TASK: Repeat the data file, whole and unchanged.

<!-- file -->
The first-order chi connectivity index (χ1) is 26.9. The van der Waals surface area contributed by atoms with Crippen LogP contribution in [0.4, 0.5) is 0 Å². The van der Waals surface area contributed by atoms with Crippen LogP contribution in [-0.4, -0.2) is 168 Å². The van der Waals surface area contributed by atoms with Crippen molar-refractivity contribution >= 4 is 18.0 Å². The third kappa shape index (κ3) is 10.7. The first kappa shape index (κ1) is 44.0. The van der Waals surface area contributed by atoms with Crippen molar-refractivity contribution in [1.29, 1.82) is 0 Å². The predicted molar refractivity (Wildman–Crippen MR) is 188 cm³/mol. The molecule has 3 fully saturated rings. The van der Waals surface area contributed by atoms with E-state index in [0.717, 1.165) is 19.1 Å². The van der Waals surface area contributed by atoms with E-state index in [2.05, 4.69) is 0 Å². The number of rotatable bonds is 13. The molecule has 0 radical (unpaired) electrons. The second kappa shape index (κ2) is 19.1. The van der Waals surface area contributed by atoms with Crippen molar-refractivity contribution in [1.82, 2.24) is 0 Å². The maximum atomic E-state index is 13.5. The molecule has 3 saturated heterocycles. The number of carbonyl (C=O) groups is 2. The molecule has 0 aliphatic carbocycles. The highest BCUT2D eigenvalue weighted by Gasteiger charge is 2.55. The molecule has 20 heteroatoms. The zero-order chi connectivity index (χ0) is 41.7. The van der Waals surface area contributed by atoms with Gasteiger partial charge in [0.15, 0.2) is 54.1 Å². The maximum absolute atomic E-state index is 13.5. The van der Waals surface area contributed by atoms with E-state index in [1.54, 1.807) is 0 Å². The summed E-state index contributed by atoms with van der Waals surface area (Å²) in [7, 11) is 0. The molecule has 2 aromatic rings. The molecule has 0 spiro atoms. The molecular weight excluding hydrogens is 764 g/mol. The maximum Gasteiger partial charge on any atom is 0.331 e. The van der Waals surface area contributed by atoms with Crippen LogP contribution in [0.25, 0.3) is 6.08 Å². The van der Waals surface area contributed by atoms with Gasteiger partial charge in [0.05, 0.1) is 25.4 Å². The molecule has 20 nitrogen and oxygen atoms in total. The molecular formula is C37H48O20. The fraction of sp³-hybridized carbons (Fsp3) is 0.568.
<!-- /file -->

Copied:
The first-order chi connectivity index (χ1) is 26.9. The van der Waals surface area contributed by atoms with Crippen LogP contribution in [0.4, 0.5) is 0 Å². The van der Waals surface area contributed by atoms with Crippen LogP contribution in [-0.4, -0.2) is 168 Å². The van der Waals surface area contributed by atoms with Crippen molar-refractivity contribution >= 4 is 18.0 Å². The third kappa shape index (κ3) is 10.7. The first kappa shape index (κ1) is 44.0. The van der Waals surface area contributed by atoms with Crippen molar-refractivity contribution in [1.29, 1.82) is 0 Å². The predicted molar refractivity (Wildman–Crippen MR) is 188 cm³/mol. The molecule has 3 fully saturated rings. The van der Waals surface area contributed by atoms with E-state index in [0.717, 1.165) is 19.1 Å². The van der Waals surface area contributed by atoms with E-state index in [2.05, 4.69) is 0 Å². The number of rotatable bonds is 13. The molecule has 0 radical (unpaired) electrons. The second kappa shape index (κ2) is 19.1. The van der Waals surface area contributed by atoms with Crippen molar-refractivity contribution in [1.82, 2.24) is 0 Å². The maximum atomic E-state index is 13.5. The molecule has 3 saturated heterocycles. The number of carbonyl (C=O) groups is 2. The molecule has 0 aliphatic carbocycles. The highest BCUT2D eigenvalue weighted by Gasteiger charge is 2.55. The molecule has 20 heteroatoms. The zero-order chi connectivity index (χ0) is 41.7. The van der Waals surface area contributed by atoms with Gasteiger partial charge in [0.15, 0.2) is 54.1 Å². The maximum absolute atomic E-state index is 13.5. The van der Waals surface area contributed by atoms with E-state index in [1.54, 1.807) is 0 Å². The summed E-state index contributed by atoms with van der Waals surface area (Å²) in [7, 11) is 0. The molecule has 2 aromatic rings. The molecule has 0 spiro atoms. The molecular weight excluding hydrogens is 764 g/mol. The maximum Gasteiger partial charge on any atom is 0.331 e. The van der Waals surface area contributed by atoms with Crippen LogP contribution in [0.25, 0.3) is 6.08 Å². The van der Waals surface area contributed by atoms with Gasteiger partial charge in [0.05, 0.1) is 25.4 Å². The molecule has 20 nitrogen and oxygen atoms in total. The molecular formula is C37H48O20. The fraction of sp³-hybridized carbons (Fsp3) is 0.568.